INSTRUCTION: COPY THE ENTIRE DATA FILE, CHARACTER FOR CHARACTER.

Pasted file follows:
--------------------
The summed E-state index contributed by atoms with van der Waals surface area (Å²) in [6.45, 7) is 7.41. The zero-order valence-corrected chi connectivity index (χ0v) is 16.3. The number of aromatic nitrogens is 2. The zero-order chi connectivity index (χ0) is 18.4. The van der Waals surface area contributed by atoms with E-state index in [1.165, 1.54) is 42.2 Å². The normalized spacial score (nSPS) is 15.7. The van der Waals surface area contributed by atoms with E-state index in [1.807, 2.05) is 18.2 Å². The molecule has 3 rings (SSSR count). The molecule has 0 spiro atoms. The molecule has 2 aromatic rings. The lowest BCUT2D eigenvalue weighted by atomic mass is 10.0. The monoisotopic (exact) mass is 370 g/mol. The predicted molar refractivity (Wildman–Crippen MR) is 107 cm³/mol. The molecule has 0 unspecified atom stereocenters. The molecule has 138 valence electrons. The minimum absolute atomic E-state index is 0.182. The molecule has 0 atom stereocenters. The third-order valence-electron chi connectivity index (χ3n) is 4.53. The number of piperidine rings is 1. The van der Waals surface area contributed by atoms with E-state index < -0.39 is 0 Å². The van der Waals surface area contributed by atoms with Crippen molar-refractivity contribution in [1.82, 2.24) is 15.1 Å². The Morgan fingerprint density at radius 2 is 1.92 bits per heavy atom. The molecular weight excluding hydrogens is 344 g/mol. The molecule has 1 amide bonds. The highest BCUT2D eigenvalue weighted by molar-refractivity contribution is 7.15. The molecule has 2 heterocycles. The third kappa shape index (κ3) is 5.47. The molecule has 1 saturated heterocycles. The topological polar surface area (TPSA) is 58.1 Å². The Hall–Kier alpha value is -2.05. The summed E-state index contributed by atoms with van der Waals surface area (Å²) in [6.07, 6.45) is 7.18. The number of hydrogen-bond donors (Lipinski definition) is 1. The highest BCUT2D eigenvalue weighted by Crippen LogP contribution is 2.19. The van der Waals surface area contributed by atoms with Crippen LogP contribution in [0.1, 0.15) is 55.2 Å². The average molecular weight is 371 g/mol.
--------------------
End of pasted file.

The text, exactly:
The summed E-state index contributed by atoms with van der Waals surface area (Å²) in [6.45, 7) is 7.41. The zero-order valence-corrected chi connectivity index (χ0v) is 16.3. The number of aromatic nitrogens is 2. The zero-order chi connectivity index (χ0) is 18.4. The van der Waals surface area contributed by atoms with E-state index in [1.165, 1.54) is 42.2 Å². The normalized spacial score (nSPS) is 15.7. The van der Waals surface area contributed by atoms with E-state index in [1.807, 2.05) is 18.2 Å². The molecule has 3 rings (SSSR count). The molecule has 0 spiro atoms. The molecule has 2 aromatic rings. The lowest BCUT2D eigenvalue weighted by atomic mass is 10.0. The monoisotopic (exact) mass is 370 g/mol. The predicted molar refractivity (Wildman–Crippen MR) is 107 cm³/mol. The molecule has 0 unspecified atom stereocenters. The molecule has 138 valence electrons. The minimum absolute atomic E-state index is 0.182. The molecule has 0 atom stereocenters. The third-order valence-electron chi connectivity index (χ3n) is 4.53. The number of piperidine rings is 1. The van der Waals surface area contributed by atoms with E-state index < -0.39 is 0 Å². The van der Waals surface area contributed by atoms with Crippen molar-refractivity contribution in [1.82, 2.24) is 15.1 Å². The Morgan fingerprint density at radius 2 is 1.92 bits per heavy atom. The molecular weight excluding hydrogens is 344 g/mol. The molecule has 1 amide bonds. The highest BCUT2D eigenvalue weighted by molar-refractivity contribution is 7.15. The molecule has 2 heterocycles. The third kappa shape index (κ3) is 5.47. The molecule has 1 saturated heterocycles. The topological polar surface area (TPSA) is 58.1 Å². The Hall–Kier alpha value is -2.05. The summed E-state index contributed by atoms with van der Waals surface area (Å²) in [6.07, 6.45) is 7.18. The number of hydrogen-bond donors (Lipinski definition) is 1. The highest BCUT2D eigenvalue weighted by Crippen LogP contribution is 2.19. The van der Waals surface area contributed by atoms with Crippen LogP contribution in [0.1, 0.15) is 55.2 Å². The average molecular weight is 371 g/mol.